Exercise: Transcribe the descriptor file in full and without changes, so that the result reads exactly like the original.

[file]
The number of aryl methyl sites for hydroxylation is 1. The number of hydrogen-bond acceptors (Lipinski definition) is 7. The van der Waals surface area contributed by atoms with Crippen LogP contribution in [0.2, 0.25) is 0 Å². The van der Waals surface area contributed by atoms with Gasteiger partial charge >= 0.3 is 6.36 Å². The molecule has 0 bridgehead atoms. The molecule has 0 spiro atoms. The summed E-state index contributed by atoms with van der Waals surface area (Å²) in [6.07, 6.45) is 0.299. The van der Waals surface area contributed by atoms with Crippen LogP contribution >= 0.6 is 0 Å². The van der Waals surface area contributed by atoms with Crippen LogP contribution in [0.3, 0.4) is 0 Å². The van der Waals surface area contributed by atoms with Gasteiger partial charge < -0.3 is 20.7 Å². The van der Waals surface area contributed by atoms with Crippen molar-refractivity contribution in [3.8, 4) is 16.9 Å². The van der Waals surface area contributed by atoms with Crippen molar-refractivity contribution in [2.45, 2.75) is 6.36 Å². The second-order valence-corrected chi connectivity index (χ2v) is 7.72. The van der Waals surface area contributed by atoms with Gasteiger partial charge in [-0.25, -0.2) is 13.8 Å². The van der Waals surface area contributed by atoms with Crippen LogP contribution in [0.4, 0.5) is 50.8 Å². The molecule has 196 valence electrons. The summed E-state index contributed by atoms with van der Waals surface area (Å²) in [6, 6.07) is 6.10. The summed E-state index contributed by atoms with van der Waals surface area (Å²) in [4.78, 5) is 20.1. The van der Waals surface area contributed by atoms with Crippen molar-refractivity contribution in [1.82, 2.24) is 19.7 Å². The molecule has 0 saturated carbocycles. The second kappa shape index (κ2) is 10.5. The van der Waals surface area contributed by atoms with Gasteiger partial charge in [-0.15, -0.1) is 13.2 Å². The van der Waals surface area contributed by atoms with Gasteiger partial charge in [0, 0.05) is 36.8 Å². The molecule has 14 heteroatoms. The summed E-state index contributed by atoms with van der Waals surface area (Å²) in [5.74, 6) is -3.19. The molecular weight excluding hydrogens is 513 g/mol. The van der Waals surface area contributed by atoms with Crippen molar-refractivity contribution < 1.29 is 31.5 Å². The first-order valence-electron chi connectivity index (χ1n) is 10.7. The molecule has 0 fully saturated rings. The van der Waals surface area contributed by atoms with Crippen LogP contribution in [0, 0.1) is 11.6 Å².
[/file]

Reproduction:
The number of aryl methyl sites for hydroxylation is 1. The number of hydrogen-bond acceptors (Lipinski definition) is 7. The van der Waals surface area contributed by atoms with Crippen LogP contribution in [0.2, 0.25) is 0 Å². The van der Waals surface area contributed by atoms with Gasteiger partial charge >= 0.3 is 6.36 Å². The molecule has 0 bridgehead atoms. The molecule has 0 spiro atoms. The summed E-state index contributed by atoms with van der Waals surface area (Å²) in [6.07, 6.45) is 0.299. The van der Waals surface area contributed by atoms with Crippen LogP contribution >= 0.6 is 0 Å². The van der Waals surface area contributed by atoms with Crippen LogP contribution in [0.3, 0.4) is 0 Å². The van der Waals surface area contributed by atoms with Gasteiger partial charge < -0.3 is 20.7 Å². The van der Waals surface area contributed by atoms with Crippen molar-refractivity contribution in [3.8, 4) is 16.9 Å². The van der Waals surface area contributed by atoms with Crippen molar-refractivity contribution in [2.45, 2.75) is 6.36 Å². The second-order valence-corrected chi connectivity index (χ2v) is 7.72. The van der Waals surface area contributed by atoms with Gasteiger partial charge in [-0.25, -0.2) is 13.8 Å². The van der Waals surface area contributed by atoms with Crippen LogP contribution in [0.4, 0.5) is 50.8 Å². The molecule has 196 valence electrons. The summed E-state index contributed by atoms with van der Waals surface area (Å²) in [6, 6.07) is 6.10. The summed E-state index contributed by atoms with van der Waals surface area (Å²) in [4.78, 5) is 20.1. The van der Waals surface area contributed by atoms with Crippen molar-refractivity contribution in [1.82, 2.24) is 19.7 Å². The molecule has 0 saturated carbocycles. The second kappa shape index (κ2) is 10.5. The van der Waals surface area contributed by atoms with Gasteiger partial charge in [-0.15, -0.1) is 13.2 Å². The van der Waals surface area contributed by atoms with Gasteiger partial charge in [0, 0.05) is 36.8 Å². The molecule has 14 heteroatoms. The summed E-state index contributed by atoms with van der Waals surface area (Å²) in [5.74, 6) is -3.19. The molecular weight excluding hydrogens is 513 g/mol. The van der Waals surface area contributed by atoms with Crippen molar-refractivity contribution < 1.29 is 31.5 Å². The first-order valence-electron chi connectivity index (χ1n) is 10.7. The molecule has 0 fully saturated rings. The van der Waals surface area contributed by atoms with Crippen LogP contribution in [0, 0.1) is 11.6 Å².